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WWYD? Excluding a DC from playgroup?

post #1 of 79
Thread Starter 
Five moms in my area (including me) have been getting together with our children for outings or playing at one of our homes. One of the toddlers is 2 years old. She's not talking at all and when she does talk it's just like loud groaning and grunting. She vomits a lot and whenever we go out she covers her ears and screams and cries. I think she may have a developmental issue but the mom hasn't mentioned anything. This is the issue...the other moms don't want include her in our outings anymore. Our last outing was at the zoo. She went ballistic when we went into the monkey house, bird house and the chimp house. She covered her ears and screamed and screamed. The other parents don't want to include her because they are afraid their kids will start to act like this little girl. Truthfully, she doesn't seem to enjoy the outings but there haven't been that many. I think with time she'll get comfortable with us all. The issue is- the other parents are firm in not wanting to invite her and her mom to anymore outings. I don't agree but I'm out numbered here. DD enjoys the playgroups as do I but I also don't feel comfortable leaving out a mom whose daughter may have a learning or developmental issue. Any advice?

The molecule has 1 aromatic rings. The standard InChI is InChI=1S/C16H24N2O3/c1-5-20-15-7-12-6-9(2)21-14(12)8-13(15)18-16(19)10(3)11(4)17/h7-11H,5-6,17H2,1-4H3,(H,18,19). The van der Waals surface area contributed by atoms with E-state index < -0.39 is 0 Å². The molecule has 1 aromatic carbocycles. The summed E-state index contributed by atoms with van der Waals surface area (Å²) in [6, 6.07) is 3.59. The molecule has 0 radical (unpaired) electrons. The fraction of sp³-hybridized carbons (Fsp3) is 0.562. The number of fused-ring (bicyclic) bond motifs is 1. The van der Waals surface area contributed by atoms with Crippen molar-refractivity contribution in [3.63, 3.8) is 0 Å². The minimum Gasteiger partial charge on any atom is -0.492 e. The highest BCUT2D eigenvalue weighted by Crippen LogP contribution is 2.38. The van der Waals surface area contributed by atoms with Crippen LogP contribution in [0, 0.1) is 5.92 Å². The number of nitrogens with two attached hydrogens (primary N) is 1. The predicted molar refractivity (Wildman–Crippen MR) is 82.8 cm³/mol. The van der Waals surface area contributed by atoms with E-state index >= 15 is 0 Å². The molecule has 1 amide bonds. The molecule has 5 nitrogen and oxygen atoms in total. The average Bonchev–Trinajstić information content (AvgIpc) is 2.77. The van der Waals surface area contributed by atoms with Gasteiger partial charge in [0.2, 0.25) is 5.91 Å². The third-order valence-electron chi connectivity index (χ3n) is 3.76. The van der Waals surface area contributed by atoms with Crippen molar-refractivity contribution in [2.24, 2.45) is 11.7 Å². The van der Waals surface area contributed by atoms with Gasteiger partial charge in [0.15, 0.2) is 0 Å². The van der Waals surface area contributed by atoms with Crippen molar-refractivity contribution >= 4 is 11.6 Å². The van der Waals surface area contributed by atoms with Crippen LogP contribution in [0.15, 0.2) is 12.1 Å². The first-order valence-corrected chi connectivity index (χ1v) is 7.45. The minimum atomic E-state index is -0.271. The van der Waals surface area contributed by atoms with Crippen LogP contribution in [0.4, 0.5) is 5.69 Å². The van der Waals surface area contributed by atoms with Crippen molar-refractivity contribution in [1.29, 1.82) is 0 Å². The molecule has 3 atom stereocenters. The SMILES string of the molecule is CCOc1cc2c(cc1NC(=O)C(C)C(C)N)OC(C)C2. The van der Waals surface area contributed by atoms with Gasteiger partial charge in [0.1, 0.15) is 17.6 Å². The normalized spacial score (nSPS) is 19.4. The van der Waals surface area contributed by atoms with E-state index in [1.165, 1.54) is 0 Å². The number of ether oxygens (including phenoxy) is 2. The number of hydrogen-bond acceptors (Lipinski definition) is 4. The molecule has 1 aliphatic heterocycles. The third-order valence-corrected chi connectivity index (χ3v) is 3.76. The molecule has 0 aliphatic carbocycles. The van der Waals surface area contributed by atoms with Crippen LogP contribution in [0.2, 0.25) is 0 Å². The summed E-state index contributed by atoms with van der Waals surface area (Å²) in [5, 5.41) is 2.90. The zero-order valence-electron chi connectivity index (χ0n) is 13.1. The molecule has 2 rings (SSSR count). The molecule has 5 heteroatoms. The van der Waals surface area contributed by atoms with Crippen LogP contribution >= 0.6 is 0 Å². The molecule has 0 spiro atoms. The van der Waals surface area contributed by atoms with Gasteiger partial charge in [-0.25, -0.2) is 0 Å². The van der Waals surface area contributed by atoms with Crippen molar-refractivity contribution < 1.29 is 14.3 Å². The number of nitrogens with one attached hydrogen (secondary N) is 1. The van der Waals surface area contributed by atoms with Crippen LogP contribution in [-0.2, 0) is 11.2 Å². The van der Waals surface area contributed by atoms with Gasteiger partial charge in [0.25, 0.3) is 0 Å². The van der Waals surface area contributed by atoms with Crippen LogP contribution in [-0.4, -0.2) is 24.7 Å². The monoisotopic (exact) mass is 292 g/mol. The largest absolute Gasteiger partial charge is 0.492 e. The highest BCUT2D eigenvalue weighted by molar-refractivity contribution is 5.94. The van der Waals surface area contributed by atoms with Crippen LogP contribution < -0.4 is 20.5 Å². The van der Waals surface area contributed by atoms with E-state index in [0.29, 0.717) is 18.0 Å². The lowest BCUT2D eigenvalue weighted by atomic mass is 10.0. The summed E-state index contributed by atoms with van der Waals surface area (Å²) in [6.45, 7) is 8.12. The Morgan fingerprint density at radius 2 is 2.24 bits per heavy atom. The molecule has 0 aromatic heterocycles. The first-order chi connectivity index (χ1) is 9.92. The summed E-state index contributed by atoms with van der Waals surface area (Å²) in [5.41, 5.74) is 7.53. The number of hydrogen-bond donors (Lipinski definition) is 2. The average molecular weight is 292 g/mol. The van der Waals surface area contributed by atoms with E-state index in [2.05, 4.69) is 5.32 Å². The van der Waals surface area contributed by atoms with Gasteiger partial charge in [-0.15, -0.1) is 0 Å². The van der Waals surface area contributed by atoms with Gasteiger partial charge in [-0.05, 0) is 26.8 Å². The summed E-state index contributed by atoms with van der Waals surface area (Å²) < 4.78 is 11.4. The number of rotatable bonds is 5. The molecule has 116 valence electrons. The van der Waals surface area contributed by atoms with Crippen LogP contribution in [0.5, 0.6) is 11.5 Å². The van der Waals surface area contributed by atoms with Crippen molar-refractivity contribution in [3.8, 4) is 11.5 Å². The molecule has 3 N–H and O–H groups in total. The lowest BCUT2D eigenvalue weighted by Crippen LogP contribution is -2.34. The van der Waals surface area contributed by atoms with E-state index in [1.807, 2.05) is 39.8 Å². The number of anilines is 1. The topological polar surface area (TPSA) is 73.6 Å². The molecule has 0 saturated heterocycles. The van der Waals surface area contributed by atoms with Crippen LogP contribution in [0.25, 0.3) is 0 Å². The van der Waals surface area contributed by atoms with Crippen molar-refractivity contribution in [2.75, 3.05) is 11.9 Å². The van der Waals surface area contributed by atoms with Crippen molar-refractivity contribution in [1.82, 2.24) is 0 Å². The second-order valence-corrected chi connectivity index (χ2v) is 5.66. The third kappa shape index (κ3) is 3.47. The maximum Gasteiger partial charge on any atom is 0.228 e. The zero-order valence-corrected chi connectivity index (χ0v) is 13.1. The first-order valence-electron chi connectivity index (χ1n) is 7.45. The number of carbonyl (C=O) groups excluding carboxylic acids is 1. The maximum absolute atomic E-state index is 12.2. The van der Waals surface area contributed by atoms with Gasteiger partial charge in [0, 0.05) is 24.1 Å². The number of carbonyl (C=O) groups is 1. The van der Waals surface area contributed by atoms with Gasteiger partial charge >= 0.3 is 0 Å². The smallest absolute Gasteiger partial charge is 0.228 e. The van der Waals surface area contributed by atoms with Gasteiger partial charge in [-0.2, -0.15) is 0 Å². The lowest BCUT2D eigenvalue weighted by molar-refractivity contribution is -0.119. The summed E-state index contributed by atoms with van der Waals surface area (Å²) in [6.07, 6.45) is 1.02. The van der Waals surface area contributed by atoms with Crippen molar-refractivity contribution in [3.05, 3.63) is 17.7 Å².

post #2 of 79
The little girl sounds like she might have some sensory issues. My ds displayed a lot of the behaviors you described when he was 2. I can't imagine a 2 year old being capable of intentionally behaving that way. It is more possible that situations are overwhelming to her and being 2 she has little to no self control.

As far as the other mothers and the play group, I would not return. If they are willing to shun a 2 year old for 2 year old behavior, then they are not the group for me.
post #3 of 79
I've seen some pretty catty things happen in our playgroup . It's a lot more like high school than I'd like it to be sometimes.
I would let the other moms know what you think. How do you make decisions about future meet-ups? If they are going to exclude, her they need to let her know up front, and I would insist that someone do this rather than just "forget" her on future emails about outings.